"Statistical thinking will one day be as necessary for efficient citizenship as the ability to read and write!" – Samuel S. Wilks in his 1951 address to the American Statistical Association1
Wilks’s quote is a paraphrase from H. G. Wells’ book Mankind in the Making. The full H.G. Wells quote reads:
“The great body of physical science, a great deal of the essential fact of financial science, and endless social and political problems are only accessible and only thinkable to those who have had a sound training in mathematical analysis, and the time may not be very remote when it will be understood that for complete initiation as an efficient citizen of one of the new great complex worldwide States that are now developing, it is as necessary to be able to compute, to think in averages and maxima and minima, as it is now to be able to read and write.”2
The time to become statistically literate is now! The Five College Statistics Program was created in 2011 to enable statistics faculty members at the five campuses to coordinate and integrate resources to better serve our statistics students.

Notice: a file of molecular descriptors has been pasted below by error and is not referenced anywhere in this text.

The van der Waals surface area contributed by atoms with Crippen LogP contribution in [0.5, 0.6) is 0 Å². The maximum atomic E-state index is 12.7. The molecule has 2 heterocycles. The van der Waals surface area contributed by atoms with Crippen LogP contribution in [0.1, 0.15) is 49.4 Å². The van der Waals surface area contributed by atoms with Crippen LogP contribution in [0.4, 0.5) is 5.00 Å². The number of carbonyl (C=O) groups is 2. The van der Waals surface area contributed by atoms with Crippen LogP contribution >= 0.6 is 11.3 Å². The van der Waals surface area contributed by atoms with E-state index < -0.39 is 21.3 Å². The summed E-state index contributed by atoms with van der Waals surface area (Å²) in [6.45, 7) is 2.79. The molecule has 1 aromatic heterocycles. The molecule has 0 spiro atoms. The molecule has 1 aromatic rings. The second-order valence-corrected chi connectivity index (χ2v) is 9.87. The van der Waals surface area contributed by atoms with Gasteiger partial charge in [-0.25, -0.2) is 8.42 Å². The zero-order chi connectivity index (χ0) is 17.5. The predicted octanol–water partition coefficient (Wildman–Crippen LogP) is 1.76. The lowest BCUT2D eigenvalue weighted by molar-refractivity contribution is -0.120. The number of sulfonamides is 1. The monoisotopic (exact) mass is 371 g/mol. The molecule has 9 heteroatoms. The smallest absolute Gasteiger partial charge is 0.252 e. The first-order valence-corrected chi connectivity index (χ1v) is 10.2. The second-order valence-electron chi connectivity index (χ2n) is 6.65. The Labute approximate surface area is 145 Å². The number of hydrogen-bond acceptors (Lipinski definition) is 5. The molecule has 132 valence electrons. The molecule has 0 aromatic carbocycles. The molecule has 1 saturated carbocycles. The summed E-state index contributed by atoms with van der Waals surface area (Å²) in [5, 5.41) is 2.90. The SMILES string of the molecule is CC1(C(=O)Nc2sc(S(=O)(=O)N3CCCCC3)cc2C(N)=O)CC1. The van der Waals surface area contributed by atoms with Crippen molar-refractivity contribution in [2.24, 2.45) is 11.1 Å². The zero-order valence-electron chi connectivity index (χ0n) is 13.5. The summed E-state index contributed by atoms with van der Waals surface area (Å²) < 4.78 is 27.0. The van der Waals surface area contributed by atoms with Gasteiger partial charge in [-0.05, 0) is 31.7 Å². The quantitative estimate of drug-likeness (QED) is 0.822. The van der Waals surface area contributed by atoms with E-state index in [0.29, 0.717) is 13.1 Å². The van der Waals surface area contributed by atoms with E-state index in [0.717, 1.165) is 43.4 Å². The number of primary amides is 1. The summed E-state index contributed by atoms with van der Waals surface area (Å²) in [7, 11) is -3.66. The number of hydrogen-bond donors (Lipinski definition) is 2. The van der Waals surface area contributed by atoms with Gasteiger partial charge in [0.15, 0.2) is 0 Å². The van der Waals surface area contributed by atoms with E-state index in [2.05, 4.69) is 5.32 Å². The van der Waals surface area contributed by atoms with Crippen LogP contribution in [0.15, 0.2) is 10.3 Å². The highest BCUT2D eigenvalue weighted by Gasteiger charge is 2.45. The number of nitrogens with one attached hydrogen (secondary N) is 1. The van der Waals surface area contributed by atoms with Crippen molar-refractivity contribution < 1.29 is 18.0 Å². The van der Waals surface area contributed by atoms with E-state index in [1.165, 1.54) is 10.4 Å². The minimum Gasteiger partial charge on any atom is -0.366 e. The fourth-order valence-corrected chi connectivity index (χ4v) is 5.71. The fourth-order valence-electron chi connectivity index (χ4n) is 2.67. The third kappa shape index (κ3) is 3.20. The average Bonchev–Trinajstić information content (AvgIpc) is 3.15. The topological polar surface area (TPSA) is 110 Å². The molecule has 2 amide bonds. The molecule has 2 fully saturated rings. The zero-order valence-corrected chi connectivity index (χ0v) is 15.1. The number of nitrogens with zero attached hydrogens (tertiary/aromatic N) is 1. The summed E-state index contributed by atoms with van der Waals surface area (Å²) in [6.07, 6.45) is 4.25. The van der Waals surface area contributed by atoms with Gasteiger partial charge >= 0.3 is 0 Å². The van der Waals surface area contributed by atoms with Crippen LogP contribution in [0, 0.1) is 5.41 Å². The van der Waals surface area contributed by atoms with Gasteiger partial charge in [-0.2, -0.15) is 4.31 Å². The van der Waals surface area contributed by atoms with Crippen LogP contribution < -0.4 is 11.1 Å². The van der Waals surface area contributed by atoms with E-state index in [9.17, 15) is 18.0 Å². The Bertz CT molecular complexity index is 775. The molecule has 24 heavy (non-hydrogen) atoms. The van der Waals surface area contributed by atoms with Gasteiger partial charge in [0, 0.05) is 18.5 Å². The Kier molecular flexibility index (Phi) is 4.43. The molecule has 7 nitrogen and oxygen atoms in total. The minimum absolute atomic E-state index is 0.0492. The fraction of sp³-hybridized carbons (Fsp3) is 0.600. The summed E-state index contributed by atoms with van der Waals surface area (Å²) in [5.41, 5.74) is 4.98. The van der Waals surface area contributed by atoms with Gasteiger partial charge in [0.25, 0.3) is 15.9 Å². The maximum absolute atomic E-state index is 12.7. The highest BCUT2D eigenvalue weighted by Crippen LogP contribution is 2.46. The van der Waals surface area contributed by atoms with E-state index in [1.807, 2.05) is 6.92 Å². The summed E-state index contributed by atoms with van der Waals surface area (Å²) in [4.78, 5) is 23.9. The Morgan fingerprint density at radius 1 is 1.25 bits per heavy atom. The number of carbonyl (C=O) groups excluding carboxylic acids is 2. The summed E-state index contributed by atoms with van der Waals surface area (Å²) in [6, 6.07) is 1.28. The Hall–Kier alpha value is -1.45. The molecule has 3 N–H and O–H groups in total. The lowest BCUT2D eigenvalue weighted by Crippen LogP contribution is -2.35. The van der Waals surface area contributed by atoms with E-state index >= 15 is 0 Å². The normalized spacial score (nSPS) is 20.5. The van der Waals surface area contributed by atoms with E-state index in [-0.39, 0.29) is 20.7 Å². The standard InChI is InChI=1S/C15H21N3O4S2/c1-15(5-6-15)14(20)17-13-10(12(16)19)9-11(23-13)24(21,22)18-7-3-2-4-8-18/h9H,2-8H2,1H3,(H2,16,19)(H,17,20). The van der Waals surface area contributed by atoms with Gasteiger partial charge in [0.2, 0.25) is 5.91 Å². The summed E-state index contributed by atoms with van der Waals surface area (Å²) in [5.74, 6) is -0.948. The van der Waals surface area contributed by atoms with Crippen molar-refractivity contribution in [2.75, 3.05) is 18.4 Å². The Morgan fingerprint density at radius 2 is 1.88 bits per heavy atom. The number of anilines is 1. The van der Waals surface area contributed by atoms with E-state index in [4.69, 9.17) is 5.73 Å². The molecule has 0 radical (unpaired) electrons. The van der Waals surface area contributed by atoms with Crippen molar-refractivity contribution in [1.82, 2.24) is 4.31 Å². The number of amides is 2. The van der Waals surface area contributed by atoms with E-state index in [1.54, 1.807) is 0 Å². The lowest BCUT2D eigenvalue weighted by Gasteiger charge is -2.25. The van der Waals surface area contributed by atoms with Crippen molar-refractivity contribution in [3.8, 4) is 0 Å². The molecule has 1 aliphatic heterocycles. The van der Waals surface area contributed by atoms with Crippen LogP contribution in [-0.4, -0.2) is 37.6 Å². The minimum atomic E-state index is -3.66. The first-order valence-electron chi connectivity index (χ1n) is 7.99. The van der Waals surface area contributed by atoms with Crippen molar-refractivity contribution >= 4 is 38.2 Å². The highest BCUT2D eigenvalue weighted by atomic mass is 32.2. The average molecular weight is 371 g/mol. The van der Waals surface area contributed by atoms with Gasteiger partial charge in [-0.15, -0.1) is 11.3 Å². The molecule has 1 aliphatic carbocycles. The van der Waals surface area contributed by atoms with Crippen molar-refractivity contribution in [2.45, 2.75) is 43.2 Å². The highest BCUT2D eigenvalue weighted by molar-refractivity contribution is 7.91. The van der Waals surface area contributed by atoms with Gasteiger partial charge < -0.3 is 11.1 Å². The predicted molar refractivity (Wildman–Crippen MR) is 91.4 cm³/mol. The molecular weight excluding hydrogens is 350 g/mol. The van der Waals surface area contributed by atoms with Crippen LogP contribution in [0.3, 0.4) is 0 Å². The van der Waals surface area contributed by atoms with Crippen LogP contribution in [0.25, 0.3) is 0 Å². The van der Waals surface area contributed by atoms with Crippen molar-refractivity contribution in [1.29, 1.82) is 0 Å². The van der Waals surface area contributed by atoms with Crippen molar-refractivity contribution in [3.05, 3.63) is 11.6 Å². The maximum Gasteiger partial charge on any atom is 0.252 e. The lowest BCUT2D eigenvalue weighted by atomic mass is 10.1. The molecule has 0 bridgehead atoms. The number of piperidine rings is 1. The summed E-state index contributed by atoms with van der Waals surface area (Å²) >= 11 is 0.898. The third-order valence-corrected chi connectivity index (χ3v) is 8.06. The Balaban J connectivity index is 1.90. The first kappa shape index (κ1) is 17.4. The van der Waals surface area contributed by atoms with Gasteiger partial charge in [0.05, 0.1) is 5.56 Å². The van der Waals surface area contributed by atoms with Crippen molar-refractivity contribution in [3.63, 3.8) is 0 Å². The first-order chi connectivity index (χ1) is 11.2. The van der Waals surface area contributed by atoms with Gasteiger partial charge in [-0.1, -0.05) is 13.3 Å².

Whether you want to take an introductory statistics class or pursue elective course offerings, the Five Colleges has statistics courses and programs of study just waiting for you! There is a statistics track within the math major as well as a statistics minor at Smith, a statistics major at Mount Holyoke, growth in faculty staffing and enrollments at Amherst College and graduate as well as undergraduate programs in statistics at UMass (through the Mathematics and Statistics Department). On this site you can find resources including links to statistics courses at each school, statistics faculty on each campus and more.
The Five College Statistics Program is committed to fostering closer ties between the faculty members teaching statistics and facilitating additional curricular cooperation to continue the strong statistical presence in the Valley. The Five College Statisticians meet on a regular basis to coordinate activities and are currently hosting several NSF post-docs in statistics who teach at the smaller schools while pursuing research programs at UMass.
1JASA, vol. 46, no. 253., pp. 1–18